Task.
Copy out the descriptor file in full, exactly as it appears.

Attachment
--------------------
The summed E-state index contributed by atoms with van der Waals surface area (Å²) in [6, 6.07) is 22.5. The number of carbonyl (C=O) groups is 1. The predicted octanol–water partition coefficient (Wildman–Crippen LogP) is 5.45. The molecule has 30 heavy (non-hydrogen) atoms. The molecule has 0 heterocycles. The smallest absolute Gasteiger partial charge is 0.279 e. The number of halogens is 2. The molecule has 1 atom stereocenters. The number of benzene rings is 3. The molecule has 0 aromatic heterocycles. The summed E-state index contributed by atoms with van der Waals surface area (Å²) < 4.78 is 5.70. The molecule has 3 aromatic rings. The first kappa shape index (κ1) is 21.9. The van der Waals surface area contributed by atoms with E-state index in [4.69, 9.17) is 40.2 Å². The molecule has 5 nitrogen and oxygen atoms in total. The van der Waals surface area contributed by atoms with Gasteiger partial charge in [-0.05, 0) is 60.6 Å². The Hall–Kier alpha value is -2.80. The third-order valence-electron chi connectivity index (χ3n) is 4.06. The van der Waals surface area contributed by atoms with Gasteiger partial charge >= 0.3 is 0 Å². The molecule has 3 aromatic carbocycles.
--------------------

The summed E-state index contributed by atoms with van der Waals surface area (Å²) in [6, 6.07) is 22.5. The number of carbonyl (C=O) groups is 1. The predicted octanol–water partition coefficient (Wildman–Crippen LogP) is 5.45. The molecule has 30 heavy (non-hydrogen) atoms. The molecule has 0 heterocycles. The smallest absolute Gasteiger partial charge is 0.279 e. The number of halogens is 2. The molecule has 1 atom stereocenters. The number of benzene rings is 3. The molecule has 0 aromatic heterocycles. The summed E-state index contributed by atoms with van der Waals surface area (Å²) < 4.78 is 5.70. The molecule has 3 aromatic rings. The first kappa shape index (κ1) is 21.9. The van der Waals surface area contributed by atoms with E-state index in [4.69, 9.17) is 40.2 Å². The molecule has 5 nitrogen and oxygen atoms in total. The van der Waals surface area contributed by atoms with Gasteiger partial charge in [-0.05, 0) is 60.6 Å². The Hall–Kier alpha value is -2.80. The third-order valence-electron chi connectivity index (χ3n) is 4.06. The van der Waals surface area contributed by atoms with Gasteiger partial charge >= 0.3 is 0 Å². The molecule has 3 aromatic carbocycles.